Eli Nachmany is a Sports Highlight Contributor for the Harvard Journal of Sports and Entertainment Law and a current first year student at Harvard Law School (Class of 2022).

“NFL Network ID” by Brett Morris is licensed under CC BY-NC-ND 4.0 

Be Like JuJu: How NFL, MLB Players Can Best Capitalize on Latest Venture

Be Like JuJu: How NFL, MLB Players Can Best Capitalize on Latest Venture

The National Football League and Major League Baseball’s players associations have entered into a deal with RedBird Capital Partners to maximize profits from player likenesses, the Wall Street Journal reports. This agreement is a major milestone in cross-sport partnerships, as it “marks the first time players unions have joined forces across sports in this way.” With the amount of money that the players and RedBird are putting together, the possibilities are likely endless. I would recommend players focus on replicating the success of athletes like JuJu Smith-Schuster in reaching new fanbases across different platforms to truly see the biggest gains from this new arrangement.

The RedBird deal creates a new company called OneTeam Partners LLC—the company will look to facilitate revenue generation from player portrayals. Bloomberg notes that “[t]he sports unions will have 60% of [OneTeam’s] equity, with RedBird taking the rest.” These intellectual property rights are no joke; from video games to trading cards: usage of player names, images, and likenesses is the cornerstone of various sports products that third-party companies offer (Bloomberg cites Electronic Arts and Nike; while WSJ mentions Sony and Panini America). As the frequent JSEL reader knows, the NCAA has recently taken note of how important these name, image, and likeness rights can be for players.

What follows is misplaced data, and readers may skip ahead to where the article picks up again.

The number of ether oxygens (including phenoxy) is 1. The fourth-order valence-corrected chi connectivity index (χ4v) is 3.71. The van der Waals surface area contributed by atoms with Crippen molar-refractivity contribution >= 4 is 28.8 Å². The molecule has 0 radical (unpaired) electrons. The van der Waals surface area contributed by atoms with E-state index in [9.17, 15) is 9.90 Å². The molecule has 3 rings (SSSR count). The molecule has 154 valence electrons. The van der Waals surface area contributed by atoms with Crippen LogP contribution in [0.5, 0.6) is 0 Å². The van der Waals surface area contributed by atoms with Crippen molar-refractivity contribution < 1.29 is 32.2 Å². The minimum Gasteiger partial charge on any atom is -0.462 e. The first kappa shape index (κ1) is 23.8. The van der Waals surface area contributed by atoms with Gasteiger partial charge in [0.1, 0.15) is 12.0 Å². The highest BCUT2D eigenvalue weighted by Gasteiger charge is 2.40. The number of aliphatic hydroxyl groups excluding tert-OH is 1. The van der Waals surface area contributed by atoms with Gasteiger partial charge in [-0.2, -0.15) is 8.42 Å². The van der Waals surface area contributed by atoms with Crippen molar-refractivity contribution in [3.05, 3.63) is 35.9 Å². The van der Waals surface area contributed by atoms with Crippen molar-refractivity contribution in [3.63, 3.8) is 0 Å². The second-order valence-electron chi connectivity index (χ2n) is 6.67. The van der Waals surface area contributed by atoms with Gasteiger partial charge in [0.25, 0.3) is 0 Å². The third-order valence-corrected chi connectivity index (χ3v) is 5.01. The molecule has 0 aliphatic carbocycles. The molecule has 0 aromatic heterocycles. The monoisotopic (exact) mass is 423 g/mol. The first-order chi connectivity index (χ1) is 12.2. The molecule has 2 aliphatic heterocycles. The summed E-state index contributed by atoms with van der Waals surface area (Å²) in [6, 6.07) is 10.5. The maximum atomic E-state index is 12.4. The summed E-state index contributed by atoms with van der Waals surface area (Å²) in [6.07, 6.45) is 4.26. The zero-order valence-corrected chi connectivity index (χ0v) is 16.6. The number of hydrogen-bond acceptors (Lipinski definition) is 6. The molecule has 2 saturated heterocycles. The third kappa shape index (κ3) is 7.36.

That the NFL and MLB players are coming together demonstrates a shared understanding among players that pooling resources can have a profoundly positive impact on the overall bottom line. NBA players just “reclaimed their group licensing rights in the last round of labor talks with the league,” and could therefore be next in line to join. One could also imagine a scenario in which other players (such as those in the Women’s National Basketball Association, Major League Soccer and on the U.S. women’s national soccer team) join OneTeam, and the WSJ article states that some are already slated to be OneTeam investors.

RedBird will pool an initial investment of $125 million with annual revenue from the two players associations to get the company going. The players associations make roughly $120 million per year from standard licensing agreements—the players “will still receive their standard annual payouts from the deals, but RedBird will use the funds to invest in other opportunities.” The well-financed company will begin to pursue various opportunities, and in so doing, I would encourage the dealmakers to “Be like JuJu.”